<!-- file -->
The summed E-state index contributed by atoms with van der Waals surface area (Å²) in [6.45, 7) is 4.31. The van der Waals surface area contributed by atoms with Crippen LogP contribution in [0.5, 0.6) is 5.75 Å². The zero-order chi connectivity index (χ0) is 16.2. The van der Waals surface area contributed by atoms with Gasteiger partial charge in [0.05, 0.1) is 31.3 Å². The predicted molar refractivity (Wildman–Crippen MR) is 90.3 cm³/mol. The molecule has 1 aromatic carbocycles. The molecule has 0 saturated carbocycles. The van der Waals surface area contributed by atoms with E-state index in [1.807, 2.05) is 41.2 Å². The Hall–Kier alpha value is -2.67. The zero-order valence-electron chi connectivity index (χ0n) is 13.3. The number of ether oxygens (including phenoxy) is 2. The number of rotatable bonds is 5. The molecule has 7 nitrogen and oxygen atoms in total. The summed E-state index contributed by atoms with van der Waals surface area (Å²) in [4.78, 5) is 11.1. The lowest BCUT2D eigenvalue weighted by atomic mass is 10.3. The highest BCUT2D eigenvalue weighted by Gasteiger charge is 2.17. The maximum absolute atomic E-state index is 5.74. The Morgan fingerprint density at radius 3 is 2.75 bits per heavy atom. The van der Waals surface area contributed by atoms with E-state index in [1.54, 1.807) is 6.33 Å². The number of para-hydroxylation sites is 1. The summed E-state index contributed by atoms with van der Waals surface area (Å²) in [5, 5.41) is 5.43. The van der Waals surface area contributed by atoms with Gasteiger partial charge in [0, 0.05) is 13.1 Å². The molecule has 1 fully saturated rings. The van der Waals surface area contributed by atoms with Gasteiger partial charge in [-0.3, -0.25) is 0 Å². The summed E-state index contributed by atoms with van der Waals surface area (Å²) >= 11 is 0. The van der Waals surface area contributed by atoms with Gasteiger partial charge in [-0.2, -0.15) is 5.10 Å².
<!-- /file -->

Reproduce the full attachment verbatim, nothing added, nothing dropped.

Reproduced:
The summed E-state index contributed by atoms with van der Waals surface area (Å²) in [6.45, 7) is 4.31. The van der Waals surface area contributed by atoms with Crippen LogP contribution in [0.5, 0.6) is 5.75 Å². The zero-order chi connectivity index (χ0) is 16.2. The van der Waals surface area contributed by atoms with Gasteiger partial charge in [0.05, 0.1) is 31.3 Å². The predicted molar refractivity (Wildman–Crippen MR) is 90.3 cm³/mol. The molecule has 1 aromatic carbocycles. The molecule has 0 saturated carbocycles. The van der Waals surface area contributed by atoms with E-state index in [1.807, 2.05) is 41.2 Å². The Hall–Kier alpha value is -2.67. The zero-order valence-electron chi connectivity index (χ0n) is 13.3. The number of ether oxygens (including phenoxy) is 2. The number of rotatable bonds is 5. The molecule has 7 nitrogen and oxygen atoms in total. The summed E-state index contributed by atoms with van der Waals surface area (Å²) in [4.78, 5) is 11.1. The lowest BCUT2D eigenvalue weighted by atomic mass is 10.3. The highest BCUT2D eigenvalue weighted by Gasteiger charge is 2.17. The maximum absolute atomic E-state index is 5.74. The Morgan fingerprint density at radius 3 is 2.75 bits per heavy atom. The van der Waals surface area contributed by atoms with E-state index in [1.54, 1.807) is 6.33 Å². The number of para-hydroxylation sites is 1. The summed E-state index contributed by atoms with van der Waals surface area (Å²) in [5, 5.41) is 5.43. The van der Waals surface area contributed by atoms with Gasteiger partial charge in [0, 0.05) is 13.1 Å². The molecule has 1 fully saturated rings. The van der Waals surface area contributed by atoms with Gasteiger partial charge in [-0.3, -0.25) is 0 Å². The summed E-state index contributed by atoms with van der Waals surface area (Å²) >= 11 is 0. The van der Waals surface area contributed by atoms with Gasteiger partial charge in [-0.2, -0.15) is 5.10 Å².